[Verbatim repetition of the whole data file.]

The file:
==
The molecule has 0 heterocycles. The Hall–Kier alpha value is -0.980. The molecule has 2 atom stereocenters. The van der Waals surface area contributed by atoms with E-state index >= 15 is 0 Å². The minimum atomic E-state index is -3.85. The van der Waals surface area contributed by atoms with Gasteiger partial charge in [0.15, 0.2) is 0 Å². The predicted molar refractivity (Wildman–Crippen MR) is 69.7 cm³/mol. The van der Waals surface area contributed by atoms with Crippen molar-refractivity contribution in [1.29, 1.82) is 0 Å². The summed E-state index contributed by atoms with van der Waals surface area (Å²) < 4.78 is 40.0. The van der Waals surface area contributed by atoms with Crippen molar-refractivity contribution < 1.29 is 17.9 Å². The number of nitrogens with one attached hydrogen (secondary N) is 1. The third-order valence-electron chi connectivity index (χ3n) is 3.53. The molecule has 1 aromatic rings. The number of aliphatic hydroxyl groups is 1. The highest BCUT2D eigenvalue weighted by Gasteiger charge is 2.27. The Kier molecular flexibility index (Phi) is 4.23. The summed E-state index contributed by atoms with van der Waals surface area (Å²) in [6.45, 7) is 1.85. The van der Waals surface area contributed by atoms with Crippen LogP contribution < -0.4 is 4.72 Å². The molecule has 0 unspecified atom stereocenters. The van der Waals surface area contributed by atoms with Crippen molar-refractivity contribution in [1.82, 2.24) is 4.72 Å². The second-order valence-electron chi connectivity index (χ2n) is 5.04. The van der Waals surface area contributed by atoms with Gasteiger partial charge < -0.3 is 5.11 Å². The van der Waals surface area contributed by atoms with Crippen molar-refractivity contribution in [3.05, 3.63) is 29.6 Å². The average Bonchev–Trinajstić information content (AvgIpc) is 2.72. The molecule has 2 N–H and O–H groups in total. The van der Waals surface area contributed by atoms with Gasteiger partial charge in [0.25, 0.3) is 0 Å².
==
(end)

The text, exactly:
The molecule has 0 heterocycles. The Hall–Kier alpha value is -0.980. The molecule has 2 atom stereocenters. The van der Waals surface area contributed by atoms with E-state index >= 15 is 0 Å². The minimum atomic E-state index is -3.85. The van der Waals surface area contributed by atoms with Gasteiger partial charge in [0.15, 0.2) is 0 Å². The predicted molar refractivity (Wildman–Crippen MR) is 69.7 cm³/mol. The van der Waals surface area contributed by atoms with Crippen molar-refractivity contribution in [1.29, 1.82) is 0 Å². The summed E-state index contributed by atoms with van der Waals surface area (Å²) < 4.78 is 40.0. The van der Waals surface area contributed by atoms with Crippen molar-refractivity contribution < 1.29 is 17.9 Å². The number of nitrogens with one attached hydrogen (secondary N) is 1. The third-order valence-electron chi connectivity index (χ3n) is 3.53. The molecule has 1 aromatic rings. The number of aliphatic hydroxyl groups is 1. The highest BCUT2D eigenvalue weighted by Gasteiger charge is 2.27. The Kier molecular flexibility index (Phi) is 4.23. The summed E-state index contributed by atoms with van der Waals surface area (Å²) in [6.45, 7) is 1.85. The van der Waals surface area contributed by atoms with Crippen LogP contribution < -0.4 is 4.72 Å². The molecule has 0 unspecified atom stereocenters. The van der Waals surface area contributed by atoms with Crippen molar-refractivity contribution in [1.82, 2.24) is 4.72 Å². The second-order valence-electron chi connectivity index (χ2n) is 5.04. The van der Waals surface area contributed by atoms with Gasteiger partial charge < -0.3 is 5.11 Å². The van der Waals surface area contributed by atoms with Crippen molar-refractivity contribution in [3.05, 3.63) is 29.6 Å². The average Bonchev–Trinajstić information content (AvgIpc) is 2.72. The molecule has 2 N–H and O–H groups in total. The van der Waals surface area contributed by atoms with Gasteiger partial charge in [0.25, 0.3) is 0 Å².